Rachel Davies: You completed your dissertation this year at the University of Helsinki on the spirituality of Ellen White. Since spirituality is a relatively new field of study, what drew you to it? What was your university's response to your research on Ellen White?
Harri Kuhalampi: About ten years ago I became interested in spirituality as an academic question because I was not satisfied with just being religiously active in an external way. That was how I felt. I wanted to understand what religion is fundamentally about. I was looking for a way for religion to be more meaningful.
I was well received in Helsinki. When I met my professor for the first time he expressed how glad he was to get an opportunity to learn more about Adventism. He said that at the theological faculty they have only a rather superficial acquaintance with Adventism. During the whole time I received excellent guidance and support. The university provided a good environment for my research on Ellen White, although there was no related material at their library.
RD: What were your initial research questions and what process did you use for interpreting your literature?
HK: I started with the intention of finding out in what way Ellen White’s book Steps to Christ has impacted the personal spirituality of Adventists. However, this was more difficult than what I had thought. I noticed quite soon that I needed a definition and a description of the spirituality presented in the book before I could study its impact. I decided to concentrate on this. Instead of performing a qualitative study I started a systematic analysis of the six consecutive books which Ellen White wrote after the famous 1888 General Conference Session at Minneapolis which marks a spiritual paradigm shift for the Seventh-day Adventist Church.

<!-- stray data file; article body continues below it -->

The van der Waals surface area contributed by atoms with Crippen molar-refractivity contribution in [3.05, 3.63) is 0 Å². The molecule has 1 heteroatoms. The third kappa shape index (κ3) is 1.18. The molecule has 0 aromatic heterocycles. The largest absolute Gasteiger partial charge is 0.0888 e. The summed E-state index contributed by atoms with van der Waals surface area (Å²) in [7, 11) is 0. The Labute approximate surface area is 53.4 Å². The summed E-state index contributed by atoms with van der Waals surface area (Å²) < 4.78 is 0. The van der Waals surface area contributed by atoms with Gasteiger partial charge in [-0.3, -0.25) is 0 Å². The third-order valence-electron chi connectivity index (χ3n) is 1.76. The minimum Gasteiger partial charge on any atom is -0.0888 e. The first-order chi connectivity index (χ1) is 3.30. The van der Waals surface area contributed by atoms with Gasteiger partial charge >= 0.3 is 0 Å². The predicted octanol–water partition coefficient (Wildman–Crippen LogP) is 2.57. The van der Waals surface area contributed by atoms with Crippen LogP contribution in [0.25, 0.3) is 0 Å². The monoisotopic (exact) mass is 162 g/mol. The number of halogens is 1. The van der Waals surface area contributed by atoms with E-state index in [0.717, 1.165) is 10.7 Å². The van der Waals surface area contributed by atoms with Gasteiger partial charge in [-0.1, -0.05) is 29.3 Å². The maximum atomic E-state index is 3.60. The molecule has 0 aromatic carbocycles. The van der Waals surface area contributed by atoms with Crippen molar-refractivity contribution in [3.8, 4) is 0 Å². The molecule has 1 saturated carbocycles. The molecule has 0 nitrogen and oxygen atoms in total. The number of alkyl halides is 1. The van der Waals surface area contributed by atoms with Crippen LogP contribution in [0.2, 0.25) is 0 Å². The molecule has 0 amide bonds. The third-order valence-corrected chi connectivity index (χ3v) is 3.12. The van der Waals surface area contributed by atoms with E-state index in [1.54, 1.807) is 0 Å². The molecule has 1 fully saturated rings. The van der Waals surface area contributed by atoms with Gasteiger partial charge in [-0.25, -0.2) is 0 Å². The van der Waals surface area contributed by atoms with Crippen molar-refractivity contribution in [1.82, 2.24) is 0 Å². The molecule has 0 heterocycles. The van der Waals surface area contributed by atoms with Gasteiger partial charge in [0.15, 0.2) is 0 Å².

RD: In a nutshell, what was the outcome of your research?
HK: I was able to detect a well-balanced and mature structure in Ellen White’s spiritual thinking. The methodology which I had adopted helped me to see general features in her thinking rather than just individual statements. I discovered that her general thinking on the basic preconditions for spirituality is surprisingly similar to that of Martin Luther, and that she distances herself from John Wesley’s approach to Christian spirituality. But the main outcome of my study was a description of her holistic approach to spirituality, which indicates the originality and independence of her thinking.
RD: Were you surprised at all by what you learned? What were some of the most original discoveries that emerged from your studies?
HK: Yes, I was surprised to realise the extent to which Ellen White acts as a spiritual guide and to see her continual interest in caring for the spiritual well being of her readers. In the material her constant attention is on the individual. She writes to guide her readers toward an optimal personal spirituality. Meanwhile, I found very few, if any, references to the role of the church, for example, in spiritual growth. And I was similarly surprised to discover how little she speaks about eschatological topics.